Shystie: My life of grime

Watch out, Ms Dynamite: there's a new girl on the scene. And for Shystie, making music is easy, she tells Nick Hasted
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The Independent Culture

The debut album by Shystie, Diamond in the Dirt, is the latest landmark in the onward march of black British music into the mainstream. Following the achievements of artists as diverse as Dizzee Rascal and Ms Dynamite, the 21-year-old Shystie (aka Chanelle Scott) is the first star of grime, the new underground dance genre descended from UK garage, to sign directly to a major label; she is also the first female British MC to have success (Ms Dynamite is really a singer). Her quicksilver, hectoring rapping has qualified her to compete in New York this summer for the title of fastest rapper in the world.

Shystie made her name with "I Love You", last year's cheeky white-label response to Dizzee's female put-down "I Luv You"; her new single, "One Wish", is a tribute to life on estates such as the one in Hackney, east London, where she grew up. But she is at her best when she lets her imagination roam free from that world, on tracks such as "Questions", which wittily shoots down assumptions about her in the style of a daytime talk show.

Shystie's music contains touches of gospel, soul, electro and even opera. "Because I'm being compared a lot to Ms Dynamite," she explains, "I didn't want my album to sound like hers, or Jamelia's, or Lisa Maffia's. I studied guys' albums as well. I didn't want it to sound like Dizzee's, or whoever's the hottest whatever. Where they took the right, I took the left. Where some people might have gone wrong, I'm using that to my advantage. Because some artists in the UK have left gaps, they've left doors open where they should have closed them. Ms Dynamite's a nice lady, but I'm not like her. I don't want to lose the respect of the grime scene where I came from, with fans saying, 'Oh, she's sold out. She did three singles, then she left the underground.' "

Such achievements were not even a daydream when Shystie was 18, living with her family in the sleepy north-London suburb of Edmonton, to where they had just moved. Drifting between dull jobs in Tesco and telesales, she felt trapped. "I was just bumming it. I just felt down, like, 'What am I doing? Nothing I'm doing's working.' I wasn't that good at school; I wasn't an A-grade student. My life seemed a failure. All my family were out working; I was the only one at home. I'd sleep until late afternoon, then watch crappy chat shows. One day I thought, 'This has gotta stop. Why am I the only one not doing something positive?' Music saved me. It's my backbone, man. It brought me to life."

Shystie was already MCing, having started at 17. But it was when she abandoned her old life to study sound-engineering at college, the only girl in her class, that she found her focus. She hustled her way into pirate stations and under-21 garage nights, building her reputation for two years before "I Love You" pushed her over the top. Diamond in the Dirt lacked only the real musicians that a major label can fund when Polydor called. "I wasn't sure, because Dynamite was on the label," she recalls. "I told them, 'You're signing me because you like this demo that I've come to you with - you like that rawness and griminess. So I'm not going to water it down. I'm not going to be doing no singing album.'"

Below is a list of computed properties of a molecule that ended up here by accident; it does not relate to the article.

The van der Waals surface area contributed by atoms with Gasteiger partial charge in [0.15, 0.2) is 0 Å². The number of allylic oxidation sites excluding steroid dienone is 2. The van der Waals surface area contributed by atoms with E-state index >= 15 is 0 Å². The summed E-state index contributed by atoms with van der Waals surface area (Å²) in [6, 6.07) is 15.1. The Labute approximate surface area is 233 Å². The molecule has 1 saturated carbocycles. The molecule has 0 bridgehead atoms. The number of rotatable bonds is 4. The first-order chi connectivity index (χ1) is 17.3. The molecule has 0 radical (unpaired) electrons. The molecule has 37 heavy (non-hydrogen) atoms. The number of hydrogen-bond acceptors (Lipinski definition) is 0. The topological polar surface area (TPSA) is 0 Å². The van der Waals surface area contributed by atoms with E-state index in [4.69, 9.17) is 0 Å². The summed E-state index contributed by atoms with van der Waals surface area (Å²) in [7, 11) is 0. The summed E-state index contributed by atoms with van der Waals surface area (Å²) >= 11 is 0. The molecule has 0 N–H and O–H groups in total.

As we talk, this funny, proud, unaffected young woman is clearly impatient to get back to the studio, where she is working on a second album, which she aims to finish by September. Lyrics constantly churn round her head. "It's taking over my life, man!" she says. "If somebody says a certain word, I'll put it into my phone. From that one word, I can make a whole track. It's easy, man! It is so easy. I don't understand why everyone's not jumping on the bandwagon." It's a lot harder for most people, I suggest. "Yeah, but I'm just normal," she says, suddenly embarrassed. "It's God. He's helping me out."

Shystie still lives with her large family in the unlikely 'hood of Edmonton. But the suburban peace of her leafy new neighbourhood is a bigger challenge. "It's boring down there, oh my God," she gasps. "Hackney is just live - the police cars, you hear them on the hour. In Edmonton, you hear a police car once every five years or something, man. It is dead down there." Could she ever rap about where she is now? Could there be a suburban grime album? "I couldn't rap about growing up where I live, because it's boring. If I had grown up where I live now, I wouldn't be able to come out with a song like 'I Wish'. No one would even care."

I bet there's a girl in the suburbs right now, I suggest, bored out of her mind, MCing to save her life. "Mm-mm, well, maybe," she says, hugely unconvinced. "She'd be talking about the cows and the sheep she sees across the road. Oh, that is dry, man."

Before she discovered rap and garage as a teenager, Shystie adored the lovers' rock and soul her mother played. That, it transpires, is where her heart really lies. "Marvin Gaye and Nina Simone, that's where it's at for me," she sighs. "No violent talk; it's all nice. That's really what I'm down on. But hip hop and grime, that's the new generation of music. It's good. It's what I'm doing, innit?"

'One Wish' is out on Monday on Polydor, 'Diamond in the Dirt' on 12 July

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